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One of the most important things to know is that no matter what you read or hear somewhere else, canine diabetes cannot be controlled without insulin injections.
"What is the difference between type 1 and type 2 diabetes?
"Insulin is produced by the beta cells in the pancreas. Type 1 diabetes is due to the destruction of the beta cells with progressive and eventual complete loss of insulin secretion. This type always requires insulin therapy. Type 2 diabetes is characterized by dysfunctional beta cells (irregular insulin production) or the other cells of the body not responding to insulin properly. Type 2 diabetes may or may not require insulin therapy. In general, all dogs have type 1 diabetes and require insulin to control their disease."
With so many abbreviations, one can sometimes get confused. An easy way to separate units (U) from milliliters (ml) is to think about the following: all commonly-available vials of insulin approved for humans are 10ml vials. Most insulin cartridges contain 3 ml of insulin each. Caninsulin/Vetsulin comes in both a standard 10ml vial and a pack of 10 2.5ml vials. Since a U100 1cc syringe holds 1 milliliter of liquid, drawing this amount from the insulin vial would fill the syringe with 100 units of insulin; that would also be 1/10 of an entire 10ml vial and 1/3 of a 3ml insulin cartridge; it would be more than 1/3 of a 2.5 ml Caninsulin or Vetsulin vial.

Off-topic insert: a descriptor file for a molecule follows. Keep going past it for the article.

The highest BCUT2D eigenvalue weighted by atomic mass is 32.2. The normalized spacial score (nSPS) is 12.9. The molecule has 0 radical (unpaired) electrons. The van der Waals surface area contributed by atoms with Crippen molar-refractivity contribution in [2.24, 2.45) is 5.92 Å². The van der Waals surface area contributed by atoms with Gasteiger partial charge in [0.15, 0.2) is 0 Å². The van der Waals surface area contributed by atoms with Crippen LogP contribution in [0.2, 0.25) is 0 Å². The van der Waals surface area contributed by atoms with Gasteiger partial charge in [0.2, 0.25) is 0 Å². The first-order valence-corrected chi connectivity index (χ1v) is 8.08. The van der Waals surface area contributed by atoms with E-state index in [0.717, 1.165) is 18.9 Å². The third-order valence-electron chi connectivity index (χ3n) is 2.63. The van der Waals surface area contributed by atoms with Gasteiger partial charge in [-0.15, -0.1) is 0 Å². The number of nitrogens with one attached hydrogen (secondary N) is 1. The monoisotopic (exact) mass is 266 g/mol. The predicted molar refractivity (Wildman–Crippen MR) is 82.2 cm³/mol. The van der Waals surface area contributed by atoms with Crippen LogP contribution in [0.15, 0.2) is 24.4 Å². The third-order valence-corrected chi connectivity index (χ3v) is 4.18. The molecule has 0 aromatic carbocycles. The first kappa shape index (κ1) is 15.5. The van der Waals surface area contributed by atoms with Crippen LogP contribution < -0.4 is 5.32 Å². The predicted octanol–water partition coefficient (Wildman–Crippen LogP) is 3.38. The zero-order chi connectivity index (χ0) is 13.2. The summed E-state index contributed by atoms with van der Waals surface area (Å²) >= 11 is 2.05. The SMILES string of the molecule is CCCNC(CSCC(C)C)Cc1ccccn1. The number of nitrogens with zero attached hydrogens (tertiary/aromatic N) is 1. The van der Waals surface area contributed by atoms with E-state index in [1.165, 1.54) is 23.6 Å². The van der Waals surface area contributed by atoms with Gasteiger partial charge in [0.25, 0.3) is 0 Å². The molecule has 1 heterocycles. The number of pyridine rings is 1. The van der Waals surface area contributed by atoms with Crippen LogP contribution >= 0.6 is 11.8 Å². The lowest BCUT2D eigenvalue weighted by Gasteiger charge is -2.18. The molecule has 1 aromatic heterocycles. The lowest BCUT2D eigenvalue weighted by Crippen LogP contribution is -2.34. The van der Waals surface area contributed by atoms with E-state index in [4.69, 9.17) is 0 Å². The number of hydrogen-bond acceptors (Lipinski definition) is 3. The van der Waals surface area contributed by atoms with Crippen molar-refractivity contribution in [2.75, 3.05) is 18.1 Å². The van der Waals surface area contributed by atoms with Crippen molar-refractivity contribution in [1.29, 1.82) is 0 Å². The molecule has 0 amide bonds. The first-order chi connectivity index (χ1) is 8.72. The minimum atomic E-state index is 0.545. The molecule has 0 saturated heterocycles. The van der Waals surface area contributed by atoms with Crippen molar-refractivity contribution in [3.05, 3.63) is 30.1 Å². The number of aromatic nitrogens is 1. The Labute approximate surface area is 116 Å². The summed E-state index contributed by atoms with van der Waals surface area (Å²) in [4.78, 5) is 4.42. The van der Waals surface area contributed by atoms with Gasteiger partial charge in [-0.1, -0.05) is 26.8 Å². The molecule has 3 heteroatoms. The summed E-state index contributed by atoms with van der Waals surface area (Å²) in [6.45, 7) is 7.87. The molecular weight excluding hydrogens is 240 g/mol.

The syringe in this photo is a 3/10 syringe (this is the smallest size insulin syringe there is; the 3/10 cc syringes are often referred to as low-dose syringes) holding at most, 30 units of insulin. To give a 100lb animal 22 units of insulin, you wouldn't even fill it totally up; 22 units is between the numbers 20 and 25. You'd still have 8 units worth of "room" left in the syringe.
If a dosage looks wrong to you, DON'T BE AFRAID to ask someone for help--your vet, an animal emergency clinic, or a canine  diabetes message board--BEFORE you give an injection of a questionable dose. Delaying a shot if you're not sure is much safer than the alternative.
From the DVM 360 2007 article by Dr. Audrey Cook: 
"Hypoglycemia is deadly; hyperglycemia is not. Owners must clearly understand that too much insulin can kill, and that they should call a veterinarian or halve the dose if they have any concerns about a pet's well-being or appetite. Tell owners to offer food immediately if the pet is weak or is behaving strangely."
Insulin Starting Doses
Pounds converted to kilos and rounded down to whole number
Insulin doses based on 0.25-0.50 IU per kilo, rounded down to nearest whole or half unit